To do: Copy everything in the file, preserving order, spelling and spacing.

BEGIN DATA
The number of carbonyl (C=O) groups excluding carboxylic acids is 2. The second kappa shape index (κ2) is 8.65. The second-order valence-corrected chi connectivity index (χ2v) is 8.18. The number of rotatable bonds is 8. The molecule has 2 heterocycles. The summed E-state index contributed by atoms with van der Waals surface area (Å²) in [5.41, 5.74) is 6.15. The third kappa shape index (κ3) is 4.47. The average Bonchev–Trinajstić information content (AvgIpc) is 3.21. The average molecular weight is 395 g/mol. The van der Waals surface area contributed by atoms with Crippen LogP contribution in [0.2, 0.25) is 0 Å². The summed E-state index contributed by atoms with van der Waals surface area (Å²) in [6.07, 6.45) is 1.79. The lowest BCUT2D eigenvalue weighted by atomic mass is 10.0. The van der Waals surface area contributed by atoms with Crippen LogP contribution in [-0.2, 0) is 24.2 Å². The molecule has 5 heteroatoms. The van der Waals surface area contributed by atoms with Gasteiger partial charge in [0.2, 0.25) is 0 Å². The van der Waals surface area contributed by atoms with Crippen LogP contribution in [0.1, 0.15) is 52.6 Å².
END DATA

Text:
The number of carbonyl (C=O) groups excluding carboxylic acids is 2. The second kappa shape index (κ2) is 8.65. The second-order valence-corrected chi connectivity index (χ2v) is 8.18. The number of rotatable bonds is 8. The molecule has 2 heterocycles. The summed E-state index contributed by atoms with van der Waals surface area (Å²) in [5.41, 5.74) is 6.15. The third kappa shape index (κ3) is 4.47. The average Bonchev–Trinajstić information content (AvgIpc) is 3.21. The average molecular weight is 395 g/mol. The van der Waals surface area contributed by atoms with Crippen LogP contribution in [0.2, 0.25) is 0 Å². The summed E-state index contributed by atoms with van der Waals surface area (Å²) in [6.07, 6.45) is 1.79. The lowest BCUT2D eigenvalue weighted by atomic mass is 10.0. The van der Waals surface area contributed by atoms with Crippen LogP contribution in [-0.2, 0) is 24.2 Å². The molecule has 5 heteroatoms. The van der Waals surface area contributed by atoms with Gasteiger partial charge in [0.2, 0.25) is 0 Å². The van der Waals surface area contributed by atoms with Crippen LogP contribution in [0.1, 0.15) is 52.6 Å².